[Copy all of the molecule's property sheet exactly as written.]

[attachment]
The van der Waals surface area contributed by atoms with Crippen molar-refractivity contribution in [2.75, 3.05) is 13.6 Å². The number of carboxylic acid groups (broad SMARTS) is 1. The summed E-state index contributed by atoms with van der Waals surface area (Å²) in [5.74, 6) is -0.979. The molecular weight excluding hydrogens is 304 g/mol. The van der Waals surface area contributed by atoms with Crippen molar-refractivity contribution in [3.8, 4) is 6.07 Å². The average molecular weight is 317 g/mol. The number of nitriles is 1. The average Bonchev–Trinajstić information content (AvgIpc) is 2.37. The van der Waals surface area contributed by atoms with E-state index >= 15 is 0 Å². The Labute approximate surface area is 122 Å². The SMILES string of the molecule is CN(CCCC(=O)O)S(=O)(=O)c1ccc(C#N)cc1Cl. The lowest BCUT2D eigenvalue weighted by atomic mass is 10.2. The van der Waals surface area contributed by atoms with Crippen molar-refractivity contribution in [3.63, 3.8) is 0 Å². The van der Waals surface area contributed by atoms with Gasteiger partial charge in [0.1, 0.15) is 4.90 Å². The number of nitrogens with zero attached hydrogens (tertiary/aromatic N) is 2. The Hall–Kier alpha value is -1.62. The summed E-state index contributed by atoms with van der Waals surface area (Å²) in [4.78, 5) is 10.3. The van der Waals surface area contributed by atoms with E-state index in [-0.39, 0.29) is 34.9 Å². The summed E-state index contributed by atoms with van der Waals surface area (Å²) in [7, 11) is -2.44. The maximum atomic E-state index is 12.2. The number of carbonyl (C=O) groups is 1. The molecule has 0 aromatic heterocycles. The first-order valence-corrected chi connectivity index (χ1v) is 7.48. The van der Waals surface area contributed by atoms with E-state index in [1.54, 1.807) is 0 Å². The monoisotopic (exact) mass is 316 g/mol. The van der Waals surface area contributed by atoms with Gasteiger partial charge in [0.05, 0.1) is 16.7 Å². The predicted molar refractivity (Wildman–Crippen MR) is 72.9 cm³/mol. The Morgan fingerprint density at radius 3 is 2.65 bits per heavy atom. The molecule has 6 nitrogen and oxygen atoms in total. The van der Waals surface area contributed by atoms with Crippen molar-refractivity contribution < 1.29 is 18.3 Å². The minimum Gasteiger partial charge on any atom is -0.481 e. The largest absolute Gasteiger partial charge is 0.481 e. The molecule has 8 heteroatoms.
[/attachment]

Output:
The van der Waals surface area contributed by atoms with Crippen molar-refractivity contribution in [2.75, 3.05) is 13.6 Å². The number of carboxylic acid groups (broad SMARTS) is 1. The summed E-state index contributed by atoms with van der Waals surface area (Å²) in [5.74, 6) is -0.979. The molecular weight excluding hydrogens is 304 g/mol. The van der Waals surface area contributed by atoms with Crippen molar-refractivity contribution in [3.8, 4) is 6.07 Å². The average molecular weight is 317 g/mol. The number of nitriles is 1. The average Bonchev–Trinajstić information content (AvgIpc) is 2.37. The van der Waals surface area contributed by atoms with E-state index >= 15 is 0 Å². The Labute approximate surface area is 122 Å². The SMILES string of the molecule is CN(CCCC(=O)O)S(=O)(=O)c1ccc(C#N)cc1Cl. The lowest BCUT2D eigenvalue weighted by atomic mass is 10.2. The van der Waals surface area contributed by atoms with Crippen molar-refractivity contribution in [3.63, 3.8) is 0 Å². The van der Waals surface area contributed by atoms with Gasteiger partial charge in [0.1, 0.15) is 4.90 Å². The number of nitrogens with zero attached hydrogens (tertiary/aromatic N) is 2. The Hall–Kier alpha value is -1.62. The summed E-state index contributed by atoms with van der Waals surface area (Å²) in [4.78, 5) is 10.3. The van der Waals surface area contributed by atoms with E-state index in [-0.39, 0.29) is 34.9 Å². The summed E-state index contributed by atoms with van der Waals surface area (Å²) in [7, 11) is -2.44. The maximum atomic E-state index is 12.2. The number of carbonyl (C=O) groups is 1. The molecule has 0 aromatic heterocycles. The first-order valence-corrected chi connectivity index (χ1v) is 7.48. The van der Waals surface area contributed by atoms with E-state index in [1.54, 1.807) is 0 Å². The monoisotopic (exact) mass is 316 g/mol. The van der Waals surface area contributed by atoms with Gasteiger partial charge in [0.05, 0.1) is 16.7 Å². The predicted molar refractivity (Wildman–Crippen MR) is 72.9 cm³/mol. The Morgan fingerprint density at radius 3 is 2.65 bits per heavy atom. The molecule has 6 nitrogen and oxygen atoms in total. The van der Waals surface area contributed by atoms with Crippen molar-refractivity contribution < 1.29 is 18.3 Å². The minimum Gasteiger partial charge on any atom is -0.481 e. The largest absolute Gasteiger partial charge is 0.481 e. The molecule has 8 heteroatoms.